A class of nearly 240 students leaned intently towards the muffled rhythmic beating of a radio telescope recording, a radio used to
detect frequencies from extraterrestrial life.
Geochemistry professor Nico Perdrial paused the enchanting buzzing to continue his lecture of the day: “False alerts: when we thought we made contact.”
Halfway through its first semester, the new class “Extraterrestrial Life” is a multidisciplinary exploration of aliens. Perdrial, English literature professor Sarah Alexander, physics professor Juan Vanegas and philosophy professor Michael Ashooh team up to dissect the many facets of extraterrestrial life.
Perdrial said the class was his idea.
“[A class] related to extraterrestrial life allows us to talk about the science of other planets and the physics and chemistry of it, and bring this popular [extraterrestrial] culture out of the fog,” Perdrial said. “I love it. That’s the class I wanted to take when I was a student.”
The goal of the class is to explore the limits of knowledge on extraterrestrial life and what it can teach us about ourselves. A diverse range of fields merge to answer one fundamental question: are we alone?
“I think I’ve probably wondered about this question my entire life,” Ashooh said. “Are we alone in the universe, are there other people, are they having a pandemic?”
In an age of climate change and economic unrest, some may question the importance of understanding extraterrestrial life, a concept that quite literally seems galaxies away.
“Understanding how we fit on the scale of the universe is a really important thing because it allows us to understand how vast everything is, whether you think about it from the perspective of a bacterium to an entire organism,” Vanegas said.
Like Vanegas, Alexander finds a correlation between the curriculum she teaches and exploring new perspectives about the world around her.
“It’s a way to explore our own culture,” Alexander said. “When we think and talk about aliens in fiction and film and TV, it’s a way to think through how we understand ourselves, and that’s important.”
“Extraterrestrial Life” aligns with the College of Arts and Science’s 2018-19 call for multidisciplinary courses that combine science and humanities, Bill Falls, dean of Arts and Sciences said.
“We’ve been doing a lot of that thinking and communicating to try and help students and families understand that liberal arts education is absolutely relevant,” Falls said. “STEM is wonderful, but it’s even better when it’s wrapped in the context of liberal arts education.”
The idea is to take an issue that people have inherent interest in and use it to help students understand how various liberal arts disciplines can address the same problem in many different ways, Falls said.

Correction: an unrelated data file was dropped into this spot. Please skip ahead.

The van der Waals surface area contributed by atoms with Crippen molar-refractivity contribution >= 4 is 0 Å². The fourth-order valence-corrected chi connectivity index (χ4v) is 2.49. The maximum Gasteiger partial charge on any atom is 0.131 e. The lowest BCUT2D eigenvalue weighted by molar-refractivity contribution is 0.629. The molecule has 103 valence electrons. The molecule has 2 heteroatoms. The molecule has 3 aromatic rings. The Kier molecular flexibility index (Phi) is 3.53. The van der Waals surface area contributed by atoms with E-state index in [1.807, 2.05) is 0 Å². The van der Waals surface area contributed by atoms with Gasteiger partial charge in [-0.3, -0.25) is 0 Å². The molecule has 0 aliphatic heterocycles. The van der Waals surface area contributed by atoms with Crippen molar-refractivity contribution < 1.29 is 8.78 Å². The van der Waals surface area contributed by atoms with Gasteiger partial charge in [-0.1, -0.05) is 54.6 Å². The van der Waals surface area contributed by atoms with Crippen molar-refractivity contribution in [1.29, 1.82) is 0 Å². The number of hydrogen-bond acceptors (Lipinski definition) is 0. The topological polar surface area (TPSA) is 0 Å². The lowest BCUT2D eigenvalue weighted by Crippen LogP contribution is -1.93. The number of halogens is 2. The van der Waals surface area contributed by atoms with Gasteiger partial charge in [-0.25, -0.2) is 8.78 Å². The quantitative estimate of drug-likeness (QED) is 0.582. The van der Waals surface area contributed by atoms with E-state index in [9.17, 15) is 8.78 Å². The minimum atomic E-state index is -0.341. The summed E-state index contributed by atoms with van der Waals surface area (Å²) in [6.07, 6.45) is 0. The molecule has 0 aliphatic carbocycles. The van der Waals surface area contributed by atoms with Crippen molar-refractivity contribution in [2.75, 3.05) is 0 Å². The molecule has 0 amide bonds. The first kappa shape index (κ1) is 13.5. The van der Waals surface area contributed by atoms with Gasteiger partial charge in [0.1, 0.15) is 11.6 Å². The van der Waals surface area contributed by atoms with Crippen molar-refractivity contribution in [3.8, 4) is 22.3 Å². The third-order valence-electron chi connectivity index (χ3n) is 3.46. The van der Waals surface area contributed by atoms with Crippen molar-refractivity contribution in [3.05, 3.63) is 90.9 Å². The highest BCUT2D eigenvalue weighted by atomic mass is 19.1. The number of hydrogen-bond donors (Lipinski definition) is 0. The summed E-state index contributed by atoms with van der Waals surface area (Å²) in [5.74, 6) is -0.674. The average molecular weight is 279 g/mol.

First-year Maggie Talty, a global studies and anthropology major, believes the course guides students to ponder new perspectives about the world around them.
“This class specifically is a really good way to facilitate different understandings and different ways of approaching problems,”she said. “It’s something so unknown and really pushes the boundaries of our basic knowledge that we get in other classes.”
Falls said the class is as valuable for the faculty as it has been for the students.
“As individuals we often think that everyone thinks the way we do, and of course, that’s not the case,” Vanegas said. “It is very useful and illuminating to see how people in the humanities approach topics we do in science from a very different perspective.”
Perdrial also finds importance in the multidisciplinary aspect of the course.
“We have a philosopher who is teaching about philosophy of science, and I never took a class like that when I was a kid,” Perdrial said. “Now, as a scientist, I’m realizing I should have taken a class like that because now I can actually reflect about my way of doing science, which I should have done much earlier in my life.”
As classes have become virtual due to the recent COVID-19 outbreak, “Extraterrestrial Life” has faced some sudden changes, Ashooh said.
“You really have to think about what kind of life people are living,” Ashooh said. “Everybody’s dealing with all sorts of stuff, so how well prepared or even motivated are they gonna be to engage in the online format? That’s a real concern.”
The class is shifting to screencast lectures on Blackboard. Though in-class discussion won’t be a possibility, a 250-person lecture hall was never the setting for intimate conversation anyway, Ashooh said.
“Online learning requires the student to meet you halfway, so I think that if the students invest, we can do a lot of good learning,” Ashooh said. “It won’t be like the in class experience, but it will be a valuable experience if they want it to be.”